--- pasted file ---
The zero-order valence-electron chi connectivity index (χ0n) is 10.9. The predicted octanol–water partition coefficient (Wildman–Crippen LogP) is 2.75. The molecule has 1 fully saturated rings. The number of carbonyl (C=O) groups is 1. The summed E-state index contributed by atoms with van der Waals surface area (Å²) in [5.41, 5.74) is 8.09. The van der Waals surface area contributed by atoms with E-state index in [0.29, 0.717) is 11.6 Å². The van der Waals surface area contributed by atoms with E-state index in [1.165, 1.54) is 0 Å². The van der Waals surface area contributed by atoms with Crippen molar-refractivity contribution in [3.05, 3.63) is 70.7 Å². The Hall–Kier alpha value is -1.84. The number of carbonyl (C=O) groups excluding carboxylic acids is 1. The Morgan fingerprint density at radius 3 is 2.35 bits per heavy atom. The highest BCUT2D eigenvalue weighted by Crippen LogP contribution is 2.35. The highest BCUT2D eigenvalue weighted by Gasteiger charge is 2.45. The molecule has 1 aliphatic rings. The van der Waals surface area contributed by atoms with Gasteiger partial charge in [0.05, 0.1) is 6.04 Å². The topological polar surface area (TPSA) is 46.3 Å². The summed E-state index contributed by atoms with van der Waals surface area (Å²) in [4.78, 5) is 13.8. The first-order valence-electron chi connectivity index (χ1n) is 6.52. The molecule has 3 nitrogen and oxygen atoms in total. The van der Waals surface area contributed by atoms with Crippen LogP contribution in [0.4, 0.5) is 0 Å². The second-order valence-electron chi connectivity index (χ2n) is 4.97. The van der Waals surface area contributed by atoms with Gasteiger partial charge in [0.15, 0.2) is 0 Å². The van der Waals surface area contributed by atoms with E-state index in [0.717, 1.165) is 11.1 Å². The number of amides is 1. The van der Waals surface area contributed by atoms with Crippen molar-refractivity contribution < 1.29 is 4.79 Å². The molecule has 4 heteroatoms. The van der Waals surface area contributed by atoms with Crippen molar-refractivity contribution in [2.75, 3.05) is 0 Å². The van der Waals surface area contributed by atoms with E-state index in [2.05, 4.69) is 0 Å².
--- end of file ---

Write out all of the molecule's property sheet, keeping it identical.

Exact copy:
The zero-order valence-electron chi connectivity index (χ0n) is 10.9. The predicted octanol–water partition coefficient (Wildman–Crippen LogP) is 2.75. The molecule has 1 fully saturated rings. The number of carbonyl (C=O) groups is 1. The summed E-state index contributed by atoms with van der Waals surface area (Å²) in [5.41, 5.74) is 8.09. The van der Waals surface area contributed by atoms with E-state index in [0.29, 0.717) is 11.6 Å². The van der Waals surface area contributed by atoms with E-state index in [1.165, 1.54) is 0 Å². The van der Waals surface area contributed by atoms with Crippen molar-refractivity contribution in [3.05, 3.63) is 70.7 Å². The Hall–Kier alpha value is -1.84. The number of carbonyl (C=O) groups excluding carboxylic acids is 1. The Morgan fingerprint density at radius 3 is 2.35 bits per heavy atom. The highest BCUT2D eigenvalue weighted by Crippen LogP contribution is 2.35. The highest BCUT2D eigenvalue weighted by Gasteiger charge is 2.45. The molecule has 1 aliphatic rings. The van der Waals surface area contributed by atoms with Gasteiger partial charge in [0.05, 0.1) is 6.04 Å². The topological polar surface area (TPSA) is 46.3 Å². The summed E-state index contributed by atoms with van der Waals surface area (Å²) in [4.78, 5) is 13.8. The first-order valence-electron chi connectivity index (χ1n) is 6.52. The molecule has 3 nitrogen and oxygen atoms in total. The van der Waals surface area contributed by atoms with Crippen LogP contribution in [0.4, 0.5) is 0 Å². The second-order valence-electron chi connectivity index (χ2n) is 4.97. The van der Waals surface area contributed by atoms with Gasteiger partial charge in [0.15, 0.2) is 0 Å². The van der Waals surface area contributed by atoms with E-state index in [0.717, 1.165) is 11.1 Å². The number of amides is 1. The van der Waals surface area contributed by atoms with Crippen molar-refractivity contribution < 1.29 is 4.79 Å². The molecule has 4 heteroatoms. The van der Waals surface area contributed by atoms with Crippen molar-refractivity contribution in [2.75, 3.05) is 0 Å². The van der Waals surface area contributed by atoms with E-state index in [2.05, 4.69) is 0 Å².